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Books in the Time of Corona
UVA Press joins the publishing and reading communities at large in wishing everyone well during the challenging times of Covid-19. For those choosing to maintain their social distance, we have compiled a list of books we think would be inspiring, educational, or simply entertaining to read in the coming weeks as we continue to navigate these uncharted days and weeks. Along with our front and backlist, we are pleased to offer a 30% discount on these titles through the end of June (please use code 10READ). Whether it's home or somewhere far away, here's to the power of imagination and learning to transport us!
READING THROUGH THE NIGHT by Jane Tompkins
*Read the review in the Los Angeles Review of Books
The long-awaited new book by award-winning author of A Life in School: What the Teacher Learned, Jane Tompkins’s Reading Through the Night reflects afresh on how reading can become a transformative path to self-discovery.
*Read the review in Kirkus Reviews
The most comprehensive biography of William Faulkner in forty-five years, this first of two volumes reveals new information about the American literary icon.
FLORENCE: A Map of Perceptions by Andrea Ponsi
*Read the review in TheFlorentine.net
A Florentine architect's engaging and imaginative descriptions of wandering through the famous old city, and a salute to a particularly hard-hit country.
MR. AND MRS. DOG: Our Travels, Trials, Adventures, and Epiphanies by Donald McCaig
*Read the review in The Washington Post
This engaging book by New York Times-bestselling author Donald McCaig, whose fiction and nonfiction books on working sheepdogs are well known, details the author's--and his dogs'--unlikely progress toward and participation in the World Sheepdog Trials in Wales. Along the way, he meets and talks with dog trainers advocating several training methodologies.
BUILDINGS OF NEW ORLEANS by Karen Kingsley and Lake Douglas *Winner of Best Guidebook Award 2019 from the Southeast Chapter of the Society of Architectural Historians
*Read the review in Curbed
From the French Quarter and Tremé to the Garden District and Lakefront, up the Mississippi and down the Delta, the definitive guide to the extraordinary buildings and landscapes of the Crescent City.
GIANT'S CAUSEWAY: Frederick Douglass's Irish Odyssey and the Making of an American Visionary by Tom Chaffin
*Read the review in Salon.com
For vicarious armchair travels (plus a good message) now that we’re cut off from Europe, Giant's Causeway by trade history author Tom Chaffin recounts Frederick Douglass's Irish odyssey as a key episode in his emergence as an independent writer and thinker, getting out from under the tutelage of abolitionist giant William Lloyd Garrison.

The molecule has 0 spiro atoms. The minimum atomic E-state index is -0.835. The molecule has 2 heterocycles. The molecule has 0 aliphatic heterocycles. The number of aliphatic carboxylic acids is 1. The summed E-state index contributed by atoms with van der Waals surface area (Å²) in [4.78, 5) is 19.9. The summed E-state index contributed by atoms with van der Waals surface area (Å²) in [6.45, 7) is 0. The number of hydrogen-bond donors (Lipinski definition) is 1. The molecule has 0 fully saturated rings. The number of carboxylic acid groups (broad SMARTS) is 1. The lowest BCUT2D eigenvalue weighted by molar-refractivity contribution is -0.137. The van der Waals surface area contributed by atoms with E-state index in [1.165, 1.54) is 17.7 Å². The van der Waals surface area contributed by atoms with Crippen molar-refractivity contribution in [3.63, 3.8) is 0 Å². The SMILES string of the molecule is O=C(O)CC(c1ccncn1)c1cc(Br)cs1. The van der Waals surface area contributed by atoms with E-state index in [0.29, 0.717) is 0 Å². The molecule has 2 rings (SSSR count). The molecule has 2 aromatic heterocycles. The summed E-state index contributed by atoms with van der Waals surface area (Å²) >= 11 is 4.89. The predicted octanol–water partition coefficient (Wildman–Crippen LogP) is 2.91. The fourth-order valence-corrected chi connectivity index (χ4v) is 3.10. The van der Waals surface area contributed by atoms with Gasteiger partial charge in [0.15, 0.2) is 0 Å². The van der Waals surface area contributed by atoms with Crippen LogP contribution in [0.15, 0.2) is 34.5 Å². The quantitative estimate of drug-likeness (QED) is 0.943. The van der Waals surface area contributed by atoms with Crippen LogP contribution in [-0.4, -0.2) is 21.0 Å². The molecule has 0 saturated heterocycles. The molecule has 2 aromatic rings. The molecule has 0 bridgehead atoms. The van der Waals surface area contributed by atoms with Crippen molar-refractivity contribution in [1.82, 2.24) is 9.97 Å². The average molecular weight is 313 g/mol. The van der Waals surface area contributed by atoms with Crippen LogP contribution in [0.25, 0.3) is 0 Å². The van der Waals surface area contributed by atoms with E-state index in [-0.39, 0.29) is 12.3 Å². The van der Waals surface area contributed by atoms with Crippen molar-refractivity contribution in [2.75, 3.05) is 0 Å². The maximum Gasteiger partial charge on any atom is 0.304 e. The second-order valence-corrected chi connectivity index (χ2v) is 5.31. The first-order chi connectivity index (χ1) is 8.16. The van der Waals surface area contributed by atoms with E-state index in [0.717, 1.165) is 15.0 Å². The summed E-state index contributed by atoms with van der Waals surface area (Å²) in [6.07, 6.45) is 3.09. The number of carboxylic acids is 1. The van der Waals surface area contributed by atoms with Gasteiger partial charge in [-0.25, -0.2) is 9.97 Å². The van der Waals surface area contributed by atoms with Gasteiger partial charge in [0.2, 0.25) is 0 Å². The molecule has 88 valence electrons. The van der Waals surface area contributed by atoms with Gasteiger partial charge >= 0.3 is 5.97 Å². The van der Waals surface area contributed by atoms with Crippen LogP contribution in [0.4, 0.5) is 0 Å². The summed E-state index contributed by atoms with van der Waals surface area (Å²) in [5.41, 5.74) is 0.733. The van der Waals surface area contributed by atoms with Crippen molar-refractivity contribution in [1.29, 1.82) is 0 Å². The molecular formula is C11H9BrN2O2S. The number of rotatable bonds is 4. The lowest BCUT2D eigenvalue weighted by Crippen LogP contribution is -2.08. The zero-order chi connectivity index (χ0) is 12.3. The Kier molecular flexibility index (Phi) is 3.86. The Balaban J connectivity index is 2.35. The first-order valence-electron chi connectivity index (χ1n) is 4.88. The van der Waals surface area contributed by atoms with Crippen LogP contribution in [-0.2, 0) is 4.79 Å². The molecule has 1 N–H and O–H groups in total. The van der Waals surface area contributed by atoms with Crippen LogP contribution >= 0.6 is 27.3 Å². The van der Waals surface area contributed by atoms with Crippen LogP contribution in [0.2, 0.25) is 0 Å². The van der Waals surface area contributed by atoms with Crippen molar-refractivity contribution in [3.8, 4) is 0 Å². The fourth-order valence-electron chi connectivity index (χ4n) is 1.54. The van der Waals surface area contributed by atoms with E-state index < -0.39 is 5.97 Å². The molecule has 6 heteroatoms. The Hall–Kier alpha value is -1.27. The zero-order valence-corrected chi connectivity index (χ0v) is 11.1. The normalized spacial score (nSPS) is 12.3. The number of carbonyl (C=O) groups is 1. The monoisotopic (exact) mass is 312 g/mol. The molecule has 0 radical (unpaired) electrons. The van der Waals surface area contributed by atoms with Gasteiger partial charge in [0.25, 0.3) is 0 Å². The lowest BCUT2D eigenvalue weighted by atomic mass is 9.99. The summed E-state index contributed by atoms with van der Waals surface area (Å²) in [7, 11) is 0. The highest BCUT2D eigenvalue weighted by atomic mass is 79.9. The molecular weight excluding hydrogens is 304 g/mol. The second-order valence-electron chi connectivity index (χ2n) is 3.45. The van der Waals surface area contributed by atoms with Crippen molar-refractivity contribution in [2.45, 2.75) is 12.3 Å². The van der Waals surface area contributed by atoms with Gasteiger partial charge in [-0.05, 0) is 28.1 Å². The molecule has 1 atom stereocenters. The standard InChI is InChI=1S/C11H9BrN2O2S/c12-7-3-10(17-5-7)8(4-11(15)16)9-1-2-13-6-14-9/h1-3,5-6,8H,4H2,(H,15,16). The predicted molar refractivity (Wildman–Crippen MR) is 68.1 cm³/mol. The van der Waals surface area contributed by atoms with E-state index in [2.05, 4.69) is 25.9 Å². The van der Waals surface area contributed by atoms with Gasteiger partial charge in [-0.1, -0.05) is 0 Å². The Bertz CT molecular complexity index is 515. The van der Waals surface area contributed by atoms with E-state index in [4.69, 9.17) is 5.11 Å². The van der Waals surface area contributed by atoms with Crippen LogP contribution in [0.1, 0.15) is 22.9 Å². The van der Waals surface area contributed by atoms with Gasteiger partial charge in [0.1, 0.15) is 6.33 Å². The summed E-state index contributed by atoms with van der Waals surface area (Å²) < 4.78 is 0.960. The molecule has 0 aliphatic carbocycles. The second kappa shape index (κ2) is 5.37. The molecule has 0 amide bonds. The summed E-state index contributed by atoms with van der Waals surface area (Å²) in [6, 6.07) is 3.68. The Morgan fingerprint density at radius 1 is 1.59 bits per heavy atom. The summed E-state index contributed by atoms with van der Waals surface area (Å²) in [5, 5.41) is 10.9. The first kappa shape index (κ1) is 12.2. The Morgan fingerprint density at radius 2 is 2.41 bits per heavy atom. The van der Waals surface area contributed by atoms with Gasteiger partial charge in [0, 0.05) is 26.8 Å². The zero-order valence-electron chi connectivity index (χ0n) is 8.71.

SAN FRANCISCO: A Map of Perceptions by Andrea Ponsi
*Read the review in the San Francisco Chronicle
This charming little book from Andrea Ponsi, author of Florence, is a very personal, architect's-eye view of San Francisco, where Ponsi lived for many years. It is thus both an outsider's and an insider's book, in which the author's evocative prose is well-complemented by his beautiful watercolors.
GOD'S OF NOONDAY: A White Girl's African Life by Elaine Neil Orr
*Read the review in Publishers Weekly
The daughter of medical missionaries, Elaine Neil Orr was born in Nigeria in 1954, in the midst of the national movement that would lead to independence from Great Britain. But as she tells it in her captivating memoir, Orr did not grow up as a stranger abroad; she was a girl at home—only half American, the other half Nigerian. When she was sent alone to the United States for high school, she didn't realize how much leaving Africa would cost her.
BUILDINGS OF SAVANNAH by Robin B. Williams. With David Gobel, Patrick Haughey, Daves Rossell, and Karl Schuler *Winner of Best Guidebook Award 2018 from the Southeast Chapter of the Society of Architectural Historians
*Read the review in Booklist
The most comprehensive, authoritative, and up-to-date guide to the impressive range of the city's architecture--covering some 350 buildings, landscapes, monuments, squares, and parks, enhanced and enlivened by 175 photographs and 21 maps--Buildings of Savannah will be the essential resource for tourists, architects, and residents alike.
READING CONTAGION: The Hazards of Reading in the Age of Print by Annika Mann
*Read about the book in The Washington Post
Illuminates eighteenth-century beliefs that reading threatens to transform the world by creating new embodied collectives and fomenting large-scale epidemics.
THE VALUE OF SOLITUDE: The Ethics and Spirituality of Aloneness in Autobiography by John D. Barbour
*Read the review in The Journal of Religion
Most people feel ambivalent about solitude, both loving and fearing it depending on how they experience being alone at certain points in their lives. In The Value of Solitude, John Barbour explores some of the ways in which experiences of solitude, both positive and negative, have been interpreted as religiously significant. He also shows how solitude can raise ethical questions as writers evaluate the virtues and dangers of aloneness and consider how social interaction and withdrawal can most meaningfully be combined in a life.